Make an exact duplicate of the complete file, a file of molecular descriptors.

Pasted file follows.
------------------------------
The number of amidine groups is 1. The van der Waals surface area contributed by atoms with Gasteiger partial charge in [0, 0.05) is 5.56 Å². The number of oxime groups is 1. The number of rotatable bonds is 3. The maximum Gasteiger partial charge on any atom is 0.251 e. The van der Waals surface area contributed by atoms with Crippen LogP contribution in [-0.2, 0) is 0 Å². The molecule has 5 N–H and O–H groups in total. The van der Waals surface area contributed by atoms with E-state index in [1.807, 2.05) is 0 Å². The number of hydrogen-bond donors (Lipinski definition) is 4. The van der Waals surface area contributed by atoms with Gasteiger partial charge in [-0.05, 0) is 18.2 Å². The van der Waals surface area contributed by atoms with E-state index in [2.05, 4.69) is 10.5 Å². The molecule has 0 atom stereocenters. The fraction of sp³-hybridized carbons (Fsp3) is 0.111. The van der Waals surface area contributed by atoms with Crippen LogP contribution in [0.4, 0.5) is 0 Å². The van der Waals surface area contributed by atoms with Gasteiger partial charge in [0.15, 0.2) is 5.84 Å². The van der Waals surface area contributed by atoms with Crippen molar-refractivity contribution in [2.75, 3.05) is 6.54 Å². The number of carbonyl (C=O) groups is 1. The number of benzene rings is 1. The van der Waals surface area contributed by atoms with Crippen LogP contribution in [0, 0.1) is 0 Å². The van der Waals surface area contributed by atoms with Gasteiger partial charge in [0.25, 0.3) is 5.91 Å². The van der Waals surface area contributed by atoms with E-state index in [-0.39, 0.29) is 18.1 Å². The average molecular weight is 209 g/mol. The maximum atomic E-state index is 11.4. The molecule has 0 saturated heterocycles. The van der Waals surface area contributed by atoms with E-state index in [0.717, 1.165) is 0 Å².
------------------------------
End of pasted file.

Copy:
The number of amidine groups is 1. The van der Waals surface area contributed by atoms with Gasteiger partial charge in [0, 0.05) is 5.56 Å². The number of oxime groups is 1. The number of rotatable bonds is 3. The maximum Gasteiger partial charge on any atom is 0.251 e. The van der Waals surface area contributed by atoms with Crippen LogP contribution in [-0.2, 0) is 0 Å². The molecule has 5 N–H and O–H groups in total. The van der Waals surface area contributed by atoms with E-state index in [1.807, 2.05) is 0 Å². The number of hydrogen-bond donors (Lipinski definition) is 4. The van der Waals surface area contributed by atoms with Gasteiger partial charge in [-0.05, 0) is 18.2 Å². The van der Waals surface area contributed by atoms with E-state index in [2.05, 4.69) is 10.5 Å². The molecule has 0 atom stereocenters. The fraction of sp³-hybridized carbons (Fsp3) is 0.111. The van der Waals surface area contributed by atoms with Crippen LogP contribution in [0.4, 0.5) is 0 Å². The van der Waals surface area contributed by atoms with Gasteiger partial charge in [0.15, 0.2) is 5.84 Å². The van der Waals surface area contributed by atoms with Crippen molar-refractivity contribution in [2.75, 3.05) is 6.54 Å². The number of carbonyl (C=O) groups is 1. The number of benzene rings is 1. The van der Waals surface area contributed by atoms with Crippen LogP contribution in [0, 0.1) is 0 Å². The van der Waals surface area contributed by atoms with Gasteiger partial charge in [0.25, 0.3) is 5.91 Å². The van der Waals surface area contributed by atoms with E-state index in [-0.39, 0.29) is 18.1 Å². The average molecular weight is 209 g/mol. The maximum atomic E-state index is 11.4. The molecule has 0 saturated heterocycles. The van der Waals surface area contributed by atoms with E-state index in [0.717, 1.165) is 0 Å².